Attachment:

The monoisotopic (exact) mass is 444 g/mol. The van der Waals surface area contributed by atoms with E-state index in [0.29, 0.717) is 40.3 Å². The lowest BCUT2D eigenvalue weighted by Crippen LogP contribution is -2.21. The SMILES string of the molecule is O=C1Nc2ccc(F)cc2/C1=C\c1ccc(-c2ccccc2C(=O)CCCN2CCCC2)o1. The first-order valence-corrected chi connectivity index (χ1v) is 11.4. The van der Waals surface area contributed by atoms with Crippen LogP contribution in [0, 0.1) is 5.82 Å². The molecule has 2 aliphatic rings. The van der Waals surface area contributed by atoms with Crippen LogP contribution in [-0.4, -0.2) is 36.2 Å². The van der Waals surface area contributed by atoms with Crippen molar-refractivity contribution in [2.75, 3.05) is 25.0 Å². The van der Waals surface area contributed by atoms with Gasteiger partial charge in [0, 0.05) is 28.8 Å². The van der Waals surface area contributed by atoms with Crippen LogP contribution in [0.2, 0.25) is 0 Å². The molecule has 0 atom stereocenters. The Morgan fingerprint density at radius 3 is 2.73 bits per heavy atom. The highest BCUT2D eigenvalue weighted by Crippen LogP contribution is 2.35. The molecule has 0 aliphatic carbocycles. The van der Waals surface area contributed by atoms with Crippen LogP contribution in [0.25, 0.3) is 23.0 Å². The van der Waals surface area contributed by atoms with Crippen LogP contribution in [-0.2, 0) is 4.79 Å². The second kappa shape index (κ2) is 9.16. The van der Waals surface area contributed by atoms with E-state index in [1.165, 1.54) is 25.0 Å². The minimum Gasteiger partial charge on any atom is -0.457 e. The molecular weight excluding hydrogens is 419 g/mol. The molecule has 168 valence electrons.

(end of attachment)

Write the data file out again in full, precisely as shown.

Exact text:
The monoisotopic (exact) mass is 444 g/mol. The van der Waals surface area contributed by atoms with E-state index in [0.29, 0.717) is 40.3 Å². The lowest BCUT2D eigenvalue weighted by Crippen LogP contribution is -2.21. The SMILES string of the molecule is O=C1Nc2ccc(F)cc2/C1=C\c1ccc(-c2ccccc2C(=O)CCCN2CCCC2)o1. The first-order valence-corrected chi connectivity index (χ1v) is 11.4. The van der Waals surface area contributed by atoms with Crippen LogP contribution in [0, 0.1) is 5.82 Å². The molecule has 2 aliphatic rings. The van der Waals surface area contributed by atoms with Crippen LogP contribution in [-0.4, -0.2) is 36.2 Å². The van der Waals surface area contributed by atoms with Crippen molar-refractivity contribution in [2.75, 3.05) is 25.0 Å². The van der Waals surface area contributed by atoms with Gasteiger partial charge in [0, 0.05) is 28.8 Å². The van der Waals surface area contributed by atoms with Crippen LogP contribution in [0.2, 0.25) is 0 Å². The molecule has 0 atom stereocenters. The Morgan fingerprint density at radius 3 is 2.73 bits per heavy atom. The highest BCUT2D eigenvalue weighted by Crippen LogP contribution is 2.35. The molecule has 0 aliphatic carbocycles. The van der Waals surface area contributed by atoms with Crippen LogP contribution in [0.25, 0.3) is 23.0 Å². The van der Waals surface area contributed by atoms with Crippen LogP contribution in [-0.2, 0) is 4.79 Å². The second kappa shape index (κ2) is 9.16. The van der Waals surface area contributed by atoms with E-state index in [1.165, 1.54) is 25.0 Å². The minimum Gasteiger partial charge on any atom is -0.457 e. The molecular weight excluding hydrogens is 419 g/mol. The molecule has 168 valence electrons.